China’s coastal provinces may have a small land mass, but they are home to 76% of the population. These provinces are responsible for 72% of total national power consumption and 70% of total CO2 emissions. Decarbonizing these areas is a crucial step for China to achieve carbon neutrality by 2060, and offshore wind power could be the solution. A new study, published in Nature Communications, has developed a model to test the capabilities of the grid to accommodate renewable power variability and to design the optimal investment plans for offshore wind power.

The Study

The Harvard-China Project on Energy, Economy, and Environment, a U.S.-China collaborative research program based at the Harvard John A. Paulson School of Engineering and Applied Sciences (SEAS), and collaborators at Huazhong University of Science and Technology (HUST) in China, conducted the study. The researchers created a bottom-up model to analyze opportunities for province-by-province grid integration of renewables at elevated levels of offshore investment. The study is one of the first to do so.

Onshore wind investment accounts for over 80% of national and 30% of global wind commitments. However, it offers significantly less output in winter and limited grid flexibility. Other zero-carbon energy sources like solar and nuclear power also have financial, geographic, and safety constraints. On the other hand, offshore wind can provide a more optimal renewable energy resource.

According to Michael McElroy, Gilbert Butler Professor of Environmental Studies at SEAS and chair of the Harvard-China Project, “The results indicate that at least 1,000 GW of offshore wind capacity could already be available at a levelized cost below that for nuclear units in China.” He further explains that “We found that offshore wind investment levels could be more than double the current government target.”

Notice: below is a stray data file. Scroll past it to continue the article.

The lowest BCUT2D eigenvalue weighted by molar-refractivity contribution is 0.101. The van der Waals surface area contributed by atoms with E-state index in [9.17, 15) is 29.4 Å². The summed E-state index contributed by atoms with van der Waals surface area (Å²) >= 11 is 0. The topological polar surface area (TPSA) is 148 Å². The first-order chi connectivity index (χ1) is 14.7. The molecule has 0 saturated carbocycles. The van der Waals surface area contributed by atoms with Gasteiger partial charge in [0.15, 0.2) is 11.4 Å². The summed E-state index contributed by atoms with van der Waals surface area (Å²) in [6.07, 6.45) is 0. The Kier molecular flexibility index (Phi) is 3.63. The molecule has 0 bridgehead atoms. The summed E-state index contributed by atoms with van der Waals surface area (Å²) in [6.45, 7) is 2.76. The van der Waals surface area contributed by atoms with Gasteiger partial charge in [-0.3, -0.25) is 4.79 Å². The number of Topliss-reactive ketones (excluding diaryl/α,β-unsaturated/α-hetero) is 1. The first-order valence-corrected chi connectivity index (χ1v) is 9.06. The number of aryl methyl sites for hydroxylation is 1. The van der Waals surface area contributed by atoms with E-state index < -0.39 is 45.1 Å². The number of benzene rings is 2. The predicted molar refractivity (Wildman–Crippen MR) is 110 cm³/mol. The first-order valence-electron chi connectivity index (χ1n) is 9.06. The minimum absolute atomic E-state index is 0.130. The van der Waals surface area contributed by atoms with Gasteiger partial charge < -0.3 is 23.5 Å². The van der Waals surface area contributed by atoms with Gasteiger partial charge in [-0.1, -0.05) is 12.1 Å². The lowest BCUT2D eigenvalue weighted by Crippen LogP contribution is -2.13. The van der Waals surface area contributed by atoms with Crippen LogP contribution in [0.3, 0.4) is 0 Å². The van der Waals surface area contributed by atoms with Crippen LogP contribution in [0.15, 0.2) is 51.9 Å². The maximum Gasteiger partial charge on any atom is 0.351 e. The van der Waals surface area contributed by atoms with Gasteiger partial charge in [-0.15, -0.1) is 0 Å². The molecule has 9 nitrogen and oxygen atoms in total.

To create the optimal deployment plan for offshore wind, the researchers led by Prof. Xinyu Chen of HUST, designed a high-resolution assessment model of China’s provinces. The model combines a refined analysis of offshore wind resources and economics, considers the micro siting of wind farms with optimization of the delivery system, and simulates hourly power system demands. It identifies optimal plans for provincial investments in offshore installations, transmissions, and storage.

The modeled system doubles current offshore wind investment by 2030 and improves current provincial deployment plans for offshore wind, shifting part of the investment from Guangdong to provinces such as Jiangsu and Zhejiang. As a result, the plan could boost national renewable penetration from 31.5% to 40%, at a cost lower than anticipated in the current plan. By 2050, offshore wind capacity in China could reach as high as 1500 GW.

Xinyang Guo, a visiting fellow with the Harvard-China Project, Ph.D. candidate at HUST, and first author of the paper, says, “China has abundant wind resources and favorable sea depth conditions to develop offshore wind power. Deployment of offshore wind farms in China could not only provide the largest market for the global wind industry in the upcoming decade, but it could offer also an important building block for China to transition away from fossil fuel-based energy systems.”

Offshore wind power offers a promising solution to decarbonize coastal China. The study shows that offshore wind investment levels could be more than double the current government target. By 2050, offshore wind capacity in China could reach as high as 1500 GW. This could provide the largest market for the global wind industry and an important building block for China to transition away from fossil fuel-based energy systems.

Technology

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